Author Topic: rental property???  (Read 4125 times)

Dmy0013

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rental property???
« on: February 14, 2013, 11:36:11 AM »
L.
« Last Edit: April 13, 2016, 09:52:37 AM by Dmy0013 »

Self-employed-swami

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Re: rental property???
« Reply #1 on: February 14, 2013, 11:48:50 AM »
I am no landlording expert, but I wonder if buying in the same building would have some drawbacks, akin to putting all your eggs in one basket.  Say a special assessment came up for each unit... You now own two, and have to come up with +/- twice the cash.  Or, they have to raise condo fees, because not enough money is being put into the reserve fund, for some upcoming planned maintenance?

Although, there would be some convenient things, such as being onsite to deal with emergencies.

I think you'll likely be asked for some more solid numbers as well, by the more experienced landlord and investment types here.

Kazak

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Re: rental property???
« Reply #2 on: February 14, 2013, 12:03:53 PM »
How much rent can you realistically get for that unit?

Self-employed-swami

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Re: rental property???
« Reply #3 on: February 14, 2013, 12:28:17 PM »
I dont know if they pay the condo fee on top of that? Im assuming they would?  I do know they pay their own electrical and everything obviously, and that condo fee also includes there heat and water

That is an important bit of information.

arebelspy

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Re: rental property???
« Reply #4 on: February 14, 2013, 02:08:44 PM »
Usually (in most areas of the U.S. I'm familiar with), the owner pays the HOA fee.  YMMV, but definitely something to look into.

It's all negotiable based on the lease, obviously, but a renter's going to look at what their total payments are monthly and take that into account, and you can't outprice the market, or you'll be left with a lot of vacancy.
« Last Edit: February 14, 2013, 02:11:55 PM by arebelspy »
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BayIslandSaver

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Re: rental property???
« Reply #5 on: February 14, 2013, 03:00:40 PM »
I like this calculator...it's more detailed than others.

http://www.goodmortgage.com/Calculators/Investment_Property.html

From the numbers you threw out there, it doesn't seem likely you will be cash flow positive (financing, taxes, vacancy, hoa, etc).  You should figure out the average number of days these units take to sell and past sale prices.  If they are trending down, you could wait.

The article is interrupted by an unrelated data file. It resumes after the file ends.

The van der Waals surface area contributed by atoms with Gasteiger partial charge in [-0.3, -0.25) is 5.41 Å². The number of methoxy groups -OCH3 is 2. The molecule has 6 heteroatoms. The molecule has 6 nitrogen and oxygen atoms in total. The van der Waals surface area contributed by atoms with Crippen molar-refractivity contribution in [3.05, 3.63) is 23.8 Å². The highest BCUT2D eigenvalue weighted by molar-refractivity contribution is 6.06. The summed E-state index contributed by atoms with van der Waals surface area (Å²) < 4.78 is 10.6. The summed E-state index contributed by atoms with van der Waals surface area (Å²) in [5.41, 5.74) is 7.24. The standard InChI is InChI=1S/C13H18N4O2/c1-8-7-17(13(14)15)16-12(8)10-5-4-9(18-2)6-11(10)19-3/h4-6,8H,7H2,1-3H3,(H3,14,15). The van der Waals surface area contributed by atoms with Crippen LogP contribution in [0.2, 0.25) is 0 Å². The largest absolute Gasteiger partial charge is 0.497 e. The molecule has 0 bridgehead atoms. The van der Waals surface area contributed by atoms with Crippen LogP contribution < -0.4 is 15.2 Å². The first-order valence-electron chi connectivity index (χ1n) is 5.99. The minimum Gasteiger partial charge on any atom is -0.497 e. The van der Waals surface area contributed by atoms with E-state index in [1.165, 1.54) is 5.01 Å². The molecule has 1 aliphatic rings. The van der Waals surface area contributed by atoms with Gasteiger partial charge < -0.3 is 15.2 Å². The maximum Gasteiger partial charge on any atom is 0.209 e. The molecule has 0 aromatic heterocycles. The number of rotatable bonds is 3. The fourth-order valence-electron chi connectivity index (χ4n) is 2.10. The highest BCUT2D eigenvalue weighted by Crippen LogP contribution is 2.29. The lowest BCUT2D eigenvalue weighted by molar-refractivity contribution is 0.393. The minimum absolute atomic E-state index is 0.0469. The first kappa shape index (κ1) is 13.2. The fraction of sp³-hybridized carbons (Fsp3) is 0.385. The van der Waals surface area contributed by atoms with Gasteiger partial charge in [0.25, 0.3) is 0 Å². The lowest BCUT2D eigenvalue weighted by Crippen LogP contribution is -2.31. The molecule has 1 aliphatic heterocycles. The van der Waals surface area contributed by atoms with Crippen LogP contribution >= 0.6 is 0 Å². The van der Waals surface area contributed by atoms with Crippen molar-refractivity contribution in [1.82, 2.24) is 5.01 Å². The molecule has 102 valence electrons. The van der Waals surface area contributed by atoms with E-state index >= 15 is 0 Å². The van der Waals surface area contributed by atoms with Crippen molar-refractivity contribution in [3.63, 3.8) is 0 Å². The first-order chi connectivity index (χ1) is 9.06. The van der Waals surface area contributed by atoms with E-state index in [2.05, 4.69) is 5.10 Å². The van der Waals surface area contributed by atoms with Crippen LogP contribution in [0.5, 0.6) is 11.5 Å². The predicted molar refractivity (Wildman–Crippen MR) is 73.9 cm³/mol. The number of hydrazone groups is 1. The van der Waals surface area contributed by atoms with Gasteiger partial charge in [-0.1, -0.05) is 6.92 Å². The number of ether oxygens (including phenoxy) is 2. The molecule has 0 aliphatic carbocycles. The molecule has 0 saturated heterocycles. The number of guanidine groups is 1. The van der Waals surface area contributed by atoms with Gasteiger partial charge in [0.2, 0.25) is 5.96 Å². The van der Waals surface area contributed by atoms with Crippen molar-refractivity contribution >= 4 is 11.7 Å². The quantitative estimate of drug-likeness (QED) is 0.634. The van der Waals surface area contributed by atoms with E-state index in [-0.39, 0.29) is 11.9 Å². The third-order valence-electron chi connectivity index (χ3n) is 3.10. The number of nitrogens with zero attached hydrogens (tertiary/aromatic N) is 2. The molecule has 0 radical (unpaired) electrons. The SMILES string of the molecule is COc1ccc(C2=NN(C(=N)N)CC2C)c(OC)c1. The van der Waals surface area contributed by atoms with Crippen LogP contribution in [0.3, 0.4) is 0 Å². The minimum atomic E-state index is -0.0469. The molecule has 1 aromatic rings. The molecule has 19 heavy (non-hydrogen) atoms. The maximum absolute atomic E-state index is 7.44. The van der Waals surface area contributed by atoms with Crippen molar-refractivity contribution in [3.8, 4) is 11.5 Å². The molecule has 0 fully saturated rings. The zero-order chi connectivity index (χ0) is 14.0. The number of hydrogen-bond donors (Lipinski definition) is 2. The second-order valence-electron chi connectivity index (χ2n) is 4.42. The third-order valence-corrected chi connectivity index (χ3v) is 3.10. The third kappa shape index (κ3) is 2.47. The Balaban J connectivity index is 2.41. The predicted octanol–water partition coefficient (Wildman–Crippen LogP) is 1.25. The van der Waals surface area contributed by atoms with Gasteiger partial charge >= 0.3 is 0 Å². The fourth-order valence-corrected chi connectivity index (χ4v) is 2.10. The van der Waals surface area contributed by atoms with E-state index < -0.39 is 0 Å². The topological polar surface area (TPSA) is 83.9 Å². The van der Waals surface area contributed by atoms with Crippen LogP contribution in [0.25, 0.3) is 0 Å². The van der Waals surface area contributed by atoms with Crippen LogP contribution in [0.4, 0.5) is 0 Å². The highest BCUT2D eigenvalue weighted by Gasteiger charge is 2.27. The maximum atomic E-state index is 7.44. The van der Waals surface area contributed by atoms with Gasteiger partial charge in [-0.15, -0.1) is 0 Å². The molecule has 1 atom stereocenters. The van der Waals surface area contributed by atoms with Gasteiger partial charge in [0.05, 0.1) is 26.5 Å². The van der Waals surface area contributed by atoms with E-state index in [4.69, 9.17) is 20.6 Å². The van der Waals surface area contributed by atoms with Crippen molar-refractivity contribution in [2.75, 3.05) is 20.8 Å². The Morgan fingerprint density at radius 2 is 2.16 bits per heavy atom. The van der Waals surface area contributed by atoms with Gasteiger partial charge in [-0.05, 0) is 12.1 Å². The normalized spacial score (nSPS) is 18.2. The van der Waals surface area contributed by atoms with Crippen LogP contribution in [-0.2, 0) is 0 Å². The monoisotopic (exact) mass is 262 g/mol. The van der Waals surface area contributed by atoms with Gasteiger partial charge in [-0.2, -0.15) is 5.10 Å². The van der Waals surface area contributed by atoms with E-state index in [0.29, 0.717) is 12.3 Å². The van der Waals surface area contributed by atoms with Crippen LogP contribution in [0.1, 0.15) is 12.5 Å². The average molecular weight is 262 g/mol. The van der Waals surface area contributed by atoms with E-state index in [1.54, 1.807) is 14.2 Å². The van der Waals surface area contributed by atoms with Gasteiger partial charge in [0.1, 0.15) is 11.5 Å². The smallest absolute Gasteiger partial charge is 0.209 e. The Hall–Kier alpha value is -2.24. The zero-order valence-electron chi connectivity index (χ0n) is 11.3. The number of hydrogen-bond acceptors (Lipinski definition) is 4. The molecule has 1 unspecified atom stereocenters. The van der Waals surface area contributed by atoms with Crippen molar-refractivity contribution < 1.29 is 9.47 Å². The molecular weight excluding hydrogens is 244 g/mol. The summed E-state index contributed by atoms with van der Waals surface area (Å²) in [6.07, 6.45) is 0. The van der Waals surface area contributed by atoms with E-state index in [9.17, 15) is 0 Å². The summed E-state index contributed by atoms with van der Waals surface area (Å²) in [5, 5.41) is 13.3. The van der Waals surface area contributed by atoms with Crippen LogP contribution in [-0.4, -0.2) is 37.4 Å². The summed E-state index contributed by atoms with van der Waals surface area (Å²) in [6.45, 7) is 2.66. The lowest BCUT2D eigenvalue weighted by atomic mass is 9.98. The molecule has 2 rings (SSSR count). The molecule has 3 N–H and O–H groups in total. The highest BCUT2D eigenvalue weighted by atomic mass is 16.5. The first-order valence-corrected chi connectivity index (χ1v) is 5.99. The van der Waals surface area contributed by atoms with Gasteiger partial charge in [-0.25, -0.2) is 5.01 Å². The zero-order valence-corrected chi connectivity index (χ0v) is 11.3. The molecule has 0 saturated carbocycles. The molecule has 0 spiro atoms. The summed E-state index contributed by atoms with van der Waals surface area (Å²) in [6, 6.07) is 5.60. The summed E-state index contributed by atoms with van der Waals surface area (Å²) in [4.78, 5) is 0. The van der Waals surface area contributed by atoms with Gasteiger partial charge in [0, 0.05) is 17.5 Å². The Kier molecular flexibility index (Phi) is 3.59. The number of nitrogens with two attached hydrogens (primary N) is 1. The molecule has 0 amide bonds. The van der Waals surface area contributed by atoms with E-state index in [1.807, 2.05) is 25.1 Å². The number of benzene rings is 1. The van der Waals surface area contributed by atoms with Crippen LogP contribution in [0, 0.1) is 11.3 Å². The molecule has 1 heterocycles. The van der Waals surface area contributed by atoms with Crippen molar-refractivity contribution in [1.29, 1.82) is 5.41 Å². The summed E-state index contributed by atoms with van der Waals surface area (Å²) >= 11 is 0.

Another Reader

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Re: rental property???
« Reply #6 on: February 14, 2013, 03:03:19 PM »
Use the 50 percent rule.  $1,200 x 12 x 0.5/$270,000.  Your free and clear cash on cash return is 2.67 percent.  Add in a mortgage and you are in a very negative cash flow position.  I would not touch this investment.  Apparently, neither will anyone else at current pricing if 5 are for sale in a 40 unit building.

Kazimieras

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Re: rental property???
« Reply #7 on: March 05, 2013, 11:28:23 AM »
the units around 270000 are two bed two bath, so I expect roughly 1200 is the going rate... I have asked one renter what they pay and they said 1200...

I dont know if they pay the condo fee on top of that? Im assuming they would?  I do know they pay their own electrical and everything obviously, and that condo fee also includes there heat and water

As a fellow landlord in Canada, the first bit of advice is know the rules for your province. Each province has different rules and restrictions with regards to tenants and it is really handy to know what you're getting yourself into. I am in Ontario and typically the condo fee will be included in the rental price. You may be able to negotiate it outside of the monthly rent, but I would check first (I have a house-apartment so different rules). It is easy and recommended to have them pay their own electricity, trust me on this.

If you're still considering buying, look on CMHC's website at the vacancy rates for your area. If you place is average looking or better, assume you will have that vacancy rate in your calculations. Next look on craigslist and kijiji and find out what the going market rate is for a comparable unit. After that it is easy to see if mathematically it makes sense or not. My rule of thumb is make sure you are cash flow positive. Also know tenants can be a lot of work if things go bad and there are some headaches to deal with. For me the property pays well enough that those headaches are worth it, although it is a pain that the rent collected is taxed as income. The only perk is that your mortgage interest on that property will finally be tax deductible!